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Murray

Niemeyer and Gibson cases advance to grand jury

MURRAY – The law enforcement presence was high in the Calloway County Judicial Building today as the Murray couple charged with murder and criminal child abuse in the grisly death of a 17-month-old last week were back in Calloway District Court for preliminary hearings. 

Chyanne Niemeyer and her fiancé Nathaniel Gibson were arrested last Monday after the couple brought Niemeyer’s daughter to the Murray-Calloway County Hospital Emergency Room. The child had severe burn injuries covering the majority of her body and was unresponsive. Deeming the injuries suspicious, ER staff contacted the Murray Police Department. Officer Justin Swope responded to the call. Shortly after he arrived, the child was pronounced dead.   

Last Tuesday, Niemeyer and Gibson pleaded not guilty to the charges, and Calloway District Judge Randall Hutchens set a $500,000 cash bond for each defendant. Today, they both waived their rights to preliminary hearings. Commonwealth’s Attorney Dennis Foust and Assistant Commonwealth’s Attorney James Burkeen will present their cases to the grand jury on Friday, Nov. 17. 

“They’ll return indictments, then Dec. 4, will be the arraignment in circuit court on the charges against them,” Foust said. “Is it possible that the charges could vary a little bit? It’s possible but not likely. We anticipate that they’ll return murder indictments and first-degree criminal abuse.

“The Murray Police Department, they’re continuing their investigation; basically, what it boils down to is we want to get to truth of what happened. It’s a horrible situation. I can’t comment any more than that other than to say that they’re continuing their investigation, and we intend to get justice – however that happens – for that deceased 17-month-old.”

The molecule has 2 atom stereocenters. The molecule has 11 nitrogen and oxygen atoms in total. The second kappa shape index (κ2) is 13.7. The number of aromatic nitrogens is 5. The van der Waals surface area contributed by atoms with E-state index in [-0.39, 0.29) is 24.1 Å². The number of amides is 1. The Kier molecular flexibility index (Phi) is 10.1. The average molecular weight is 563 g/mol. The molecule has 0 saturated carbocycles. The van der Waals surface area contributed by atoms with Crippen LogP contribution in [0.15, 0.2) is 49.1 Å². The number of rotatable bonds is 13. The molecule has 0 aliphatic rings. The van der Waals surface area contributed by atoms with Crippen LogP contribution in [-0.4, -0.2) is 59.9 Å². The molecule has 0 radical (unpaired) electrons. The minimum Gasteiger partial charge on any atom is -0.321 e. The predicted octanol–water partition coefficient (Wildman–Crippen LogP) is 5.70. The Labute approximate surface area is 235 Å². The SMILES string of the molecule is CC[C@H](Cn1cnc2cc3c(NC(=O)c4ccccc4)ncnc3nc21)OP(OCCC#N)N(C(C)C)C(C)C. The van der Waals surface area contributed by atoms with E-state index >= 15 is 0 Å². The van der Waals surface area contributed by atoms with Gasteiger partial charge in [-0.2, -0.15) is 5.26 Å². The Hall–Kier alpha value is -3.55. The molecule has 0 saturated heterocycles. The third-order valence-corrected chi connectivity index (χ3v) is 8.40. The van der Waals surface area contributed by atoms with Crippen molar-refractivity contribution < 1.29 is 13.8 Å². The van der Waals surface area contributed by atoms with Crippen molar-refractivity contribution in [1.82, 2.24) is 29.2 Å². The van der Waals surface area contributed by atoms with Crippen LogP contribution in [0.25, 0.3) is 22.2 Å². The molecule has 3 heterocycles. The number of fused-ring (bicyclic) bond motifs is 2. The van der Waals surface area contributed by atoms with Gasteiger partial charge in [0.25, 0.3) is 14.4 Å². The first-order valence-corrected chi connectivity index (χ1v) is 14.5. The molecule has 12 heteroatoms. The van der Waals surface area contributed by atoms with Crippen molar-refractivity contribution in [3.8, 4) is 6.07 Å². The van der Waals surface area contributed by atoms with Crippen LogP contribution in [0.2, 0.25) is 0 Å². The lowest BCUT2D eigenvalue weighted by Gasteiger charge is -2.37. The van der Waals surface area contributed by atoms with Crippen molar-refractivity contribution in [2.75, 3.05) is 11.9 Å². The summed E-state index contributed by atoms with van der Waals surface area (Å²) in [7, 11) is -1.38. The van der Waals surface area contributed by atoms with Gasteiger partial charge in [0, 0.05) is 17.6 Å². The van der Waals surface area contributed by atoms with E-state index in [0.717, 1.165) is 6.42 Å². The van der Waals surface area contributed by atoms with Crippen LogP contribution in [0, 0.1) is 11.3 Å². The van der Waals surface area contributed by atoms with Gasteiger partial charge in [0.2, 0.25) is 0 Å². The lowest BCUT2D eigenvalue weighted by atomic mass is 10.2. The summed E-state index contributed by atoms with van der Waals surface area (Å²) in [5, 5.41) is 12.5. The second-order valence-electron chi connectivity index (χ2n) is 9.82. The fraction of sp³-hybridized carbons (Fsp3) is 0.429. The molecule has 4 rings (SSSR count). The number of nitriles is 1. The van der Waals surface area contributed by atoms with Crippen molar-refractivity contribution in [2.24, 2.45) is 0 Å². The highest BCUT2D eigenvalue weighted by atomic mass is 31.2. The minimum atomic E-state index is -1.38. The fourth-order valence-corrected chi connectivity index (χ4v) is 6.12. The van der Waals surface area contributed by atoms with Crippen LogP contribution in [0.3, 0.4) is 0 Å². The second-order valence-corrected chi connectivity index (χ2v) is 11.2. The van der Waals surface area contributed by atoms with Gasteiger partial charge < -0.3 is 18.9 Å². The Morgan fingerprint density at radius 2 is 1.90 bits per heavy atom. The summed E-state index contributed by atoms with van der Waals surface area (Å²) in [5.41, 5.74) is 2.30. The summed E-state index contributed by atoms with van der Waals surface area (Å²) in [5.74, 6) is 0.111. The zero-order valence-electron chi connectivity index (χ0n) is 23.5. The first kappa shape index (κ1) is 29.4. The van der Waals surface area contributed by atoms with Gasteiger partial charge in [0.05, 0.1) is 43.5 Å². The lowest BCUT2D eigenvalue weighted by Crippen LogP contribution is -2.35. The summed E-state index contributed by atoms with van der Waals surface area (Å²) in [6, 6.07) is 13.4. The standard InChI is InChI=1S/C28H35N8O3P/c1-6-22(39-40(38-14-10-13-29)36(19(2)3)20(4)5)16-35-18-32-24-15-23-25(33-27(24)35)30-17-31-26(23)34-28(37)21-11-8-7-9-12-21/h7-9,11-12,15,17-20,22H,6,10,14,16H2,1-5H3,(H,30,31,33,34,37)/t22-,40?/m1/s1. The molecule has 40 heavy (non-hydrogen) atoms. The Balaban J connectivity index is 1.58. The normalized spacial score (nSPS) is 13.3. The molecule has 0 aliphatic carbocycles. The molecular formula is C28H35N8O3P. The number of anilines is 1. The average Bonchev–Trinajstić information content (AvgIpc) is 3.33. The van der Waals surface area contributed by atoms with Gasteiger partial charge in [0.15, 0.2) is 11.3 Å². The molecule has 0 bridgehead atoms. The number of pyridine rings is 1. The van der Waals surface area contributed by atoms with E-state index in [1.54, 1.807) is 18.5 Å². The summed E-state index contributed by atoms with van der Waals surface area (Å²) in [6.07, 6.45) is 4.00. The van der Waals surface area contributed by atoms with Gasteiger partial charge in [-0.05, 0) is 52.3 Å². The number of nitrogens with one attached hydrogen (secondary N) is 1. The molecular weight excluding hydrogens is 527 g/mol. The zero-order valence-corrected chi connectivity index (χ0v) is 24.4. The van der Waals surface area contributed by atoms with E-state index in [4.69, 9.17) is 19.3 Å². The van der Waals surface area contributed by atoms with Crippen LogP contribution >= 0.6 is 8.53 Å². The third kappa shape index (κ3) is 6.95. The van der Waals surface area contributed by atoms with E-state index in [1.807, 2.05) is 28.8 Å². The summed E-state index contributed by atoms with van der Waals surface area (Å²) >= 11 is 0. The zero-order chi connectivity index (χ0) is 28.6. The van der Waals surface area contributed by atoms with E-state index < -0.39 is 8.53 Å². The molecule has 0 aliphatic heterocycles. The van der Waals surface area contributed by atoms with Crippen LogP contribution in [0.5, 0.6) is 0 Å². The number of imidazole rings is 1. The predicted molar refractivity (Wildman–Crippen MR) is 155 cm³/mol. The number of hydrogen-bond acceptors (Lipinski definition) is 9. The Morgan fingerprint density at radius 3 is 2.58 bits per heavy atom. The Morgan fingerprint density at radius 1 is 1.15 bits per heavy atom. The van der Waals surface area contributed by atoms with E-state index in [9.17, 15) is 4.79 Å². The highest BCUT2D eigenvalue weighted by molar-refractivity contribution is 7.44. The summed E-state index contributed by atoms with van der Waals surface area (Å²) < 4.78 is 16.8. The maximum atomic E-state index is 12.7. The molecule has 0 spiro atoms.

Today’s proceedings were not typical in that often several inmates are brought into the courtroom at a time for their hearings, but Niemeyer and Gibson were brought before the judge individually, each escorted by a five-person detail. In addition, more than a dozen deputies and police officers were present in the courtroom. 

Foust confirmed that the noticeable increase in law enforcement personnel was directly related to the cases in question. 

“Because they’re all working it, and they’re invested in it,” he said. “Normally, James (Burkeen) handles most of the cases here (in Calloway County) … (but this case) is going to take both of us and my other assistant Rob Mattingly because we’re gonna be all hands on (deck) – obviously, four eyes are always better than two. So, the police presence – they’re looking for justice because we’re all on the same page.” 

When asked if he had ever seen a child abuse case on this scale, Foust responded, “That’s why the investigation is going to continue, to try to make sense out of all of this because it doesn’t make sense. It’s a horrific situation. We recognize that accused people are innocent until proven guilty… something bad happened, something that should never have happened, happened.” 

Acknowledging that, at this point, he does not know what defenses the defendants will assert, he advised there may be “forks in the road that may take us in some different directions in terms of what we would anticipate a trial will bring in terms of evidence.” 

Foust noted multiple times that MPD is still investigating the cases and advised that his office is working closely with them. “We simply want the truth, and we want the public to know the truth,” he said. “Unfortunately, we’re not there yet.” 

He further advised that he wants to be able to try the case before a jury in Calloway County. 

“We don’t want people to draw any conclusions until we can seat 12 (jurors), then they’re welcome to draw a conclusion,” Foust said. “We do anticipate that, in this case, we will go to trial. There’s always a possibility that you could settle, but I anticipate that this will be a case that 12 people will need to decide.

“It’s going to be difficult all the way around and it is my hope that we’ll be able to get it resolved sooner as opposed to later. We’re going to be several months in really getting everything together in terms of evidence because we’re going to leave no stones unturned. … At the end of the day, I think, the problem is – what is justice? I mean, in this case, it’s going to be punishment for those who have inflicted this, but we have a 17-month-old deceased… you can’t replace that.” 

Individuals who are charged with crimes are presumed innocent unless proven guilty in a court of law. 

Sentinel Staff

Jessica Paine
I’m Jessica Paine, founder of The Murray Sentinel. You may know me from my time as a citizen journalist, running the Calloway Covid-19 Count page on Facebook, or you may be familiar with my more recent work for another local news outlet. Being that I’m “from here,” you may have known me since I was “knee-high to a grasshopper,” although you knew me as Jessica Jones. But whether you know me or not, I’m glad you found your way here.

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